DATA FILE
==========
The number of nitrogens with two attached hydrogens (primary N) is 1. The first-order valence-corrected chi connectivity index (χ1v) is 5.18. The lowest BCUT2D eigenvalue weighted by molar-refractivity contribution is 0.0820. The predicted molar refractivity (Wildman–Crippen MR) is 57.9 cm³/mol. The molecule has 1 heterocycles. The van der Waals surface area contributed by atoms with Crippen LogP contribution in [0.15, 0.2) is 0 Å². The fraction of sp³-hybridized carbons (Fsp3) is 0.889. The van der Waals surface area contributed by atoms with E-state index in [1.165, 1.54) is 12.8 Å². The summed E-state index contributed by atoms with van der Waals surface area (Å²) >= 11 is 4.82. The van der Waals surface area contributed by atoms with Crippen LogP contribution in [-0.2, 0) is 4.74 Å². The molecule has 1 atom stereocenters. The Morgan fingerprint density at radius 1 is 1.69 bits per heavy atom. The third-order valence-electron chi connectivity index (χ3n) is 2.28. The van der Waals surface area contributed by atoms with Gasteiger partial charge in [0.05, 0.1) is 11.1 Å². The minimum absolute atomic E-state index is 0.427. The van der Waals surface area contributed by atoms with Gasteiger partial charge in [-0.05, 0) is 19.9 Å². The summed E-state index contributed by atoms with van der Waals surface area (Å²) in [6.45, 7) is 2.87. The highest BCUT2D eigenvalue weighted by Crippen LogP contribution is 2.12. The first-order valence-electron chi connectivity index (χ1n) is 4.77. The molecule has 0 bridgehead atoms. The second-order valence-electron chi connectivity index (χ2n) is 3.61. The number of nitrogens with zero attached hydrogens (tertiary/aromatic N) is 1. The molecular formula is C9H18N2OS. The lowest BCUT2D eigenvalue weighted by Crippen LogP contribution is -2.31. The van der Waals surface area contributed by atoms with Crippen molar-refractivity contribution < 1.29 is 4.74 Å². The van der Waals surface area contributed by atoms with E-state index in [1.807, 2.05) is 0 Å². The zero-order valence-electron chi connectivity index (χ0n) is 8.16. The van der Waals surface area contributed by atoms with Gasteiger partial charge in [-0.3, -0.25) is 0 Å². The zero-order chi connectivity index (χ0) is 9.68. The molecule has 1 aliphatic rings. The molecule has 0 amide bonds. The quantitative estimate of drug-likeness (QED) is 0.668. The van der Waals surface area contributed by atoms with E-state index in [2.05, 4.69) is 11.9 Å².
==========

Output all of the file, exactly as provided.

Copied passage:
The number of nitrogens with two attached hydrogens (primary N) is 1. The first-order valence-corrected chi connectivity index (χ1v) is 5.18. The lowest BCUT2D eigenvalue weighted by molar-refractivity contribution is 0.0820. The predicted molar refractivity (Wildman–Crippen MR) is 57.9 cm³/mol. The molecule has 1 heterocycles. The van der Waals surface area contributed by atoms with Crippen LogP contribution in [0.15, 0.2) is 0 Å². The fraction of sp³-hybridized carbons (Fsp3) is 0.889. The van der Waals surface area contributed by atoms with E-state index in [1.165, 1.54) is 12.8 Å². The summed E-state index contributed by atoms with van der Waals surface area (Å²) >= 11 is 4.82. The van der Waals surface area contributed by atoms with Crippen LogP contribution in [-0.2, 0) is 4.74 Å². The molecule has 1 atom stereocenters. The Morgan fingerprint density at radius 1 is 1.69 bits per heavy atom. The third-order valence-electron chi connectivity index (χ3n) is 2.28. The van der Waals surface area contributed by atoms with Gasteiger partial charge in [0.05, 0.1) is 11.1 Å². The minimum absolute atomic E-state index is 0.427. The van der Waals surface area contributed by atoms with Gasteiger partial charge in [-0.05, 0) is 19.9 Å². The summed E-state index contributed by atoms with van der Waals surface area (Å²) in [6.45, 7) is 2.87. The highest BCUT2D eigenvalue weighted by Crippen LogP contribution is 2.12. The first-order valence-electron chi connectivity index (χ1n) is 4.77. The molecule has 0 bridgehead atoms. The second-order valence-electron chi connectivity index (χ2n) is 3.61. The number of nitrogens with zero attached hydrogens (tertiary/aromatic N) is 1. The molecular formula is C9H18N2OS. The lowest BCUT2D eigenvalue weighted by Crippen LogP contribution is -2.31. The van der Waals surface area contributed by atoms with Crippen molar-refractivity contribution < 1.29 is 4.74 Å². The van der Waals surface area contributed by atoms with E-state index in [1.807, 2.05) is 0 Å². The zero-order valence-electron chi connectivity index (χ0n) is 8.16. The van der Waals surface area contributed by atoms with Gasteiger partial charge in [-0.3, -0.25) is 0 Å². The zero-order chi connectivity index (χ0) is 9.68. The molecule has 1 aliphatic rings. The molecule has 0 amide bonds. The quantitative estimate of drug-likeness (QED) is 0.668. The van der Waals surface area contributed by atoms with E-state index in [2.05, 4.69) is 11.9 Å².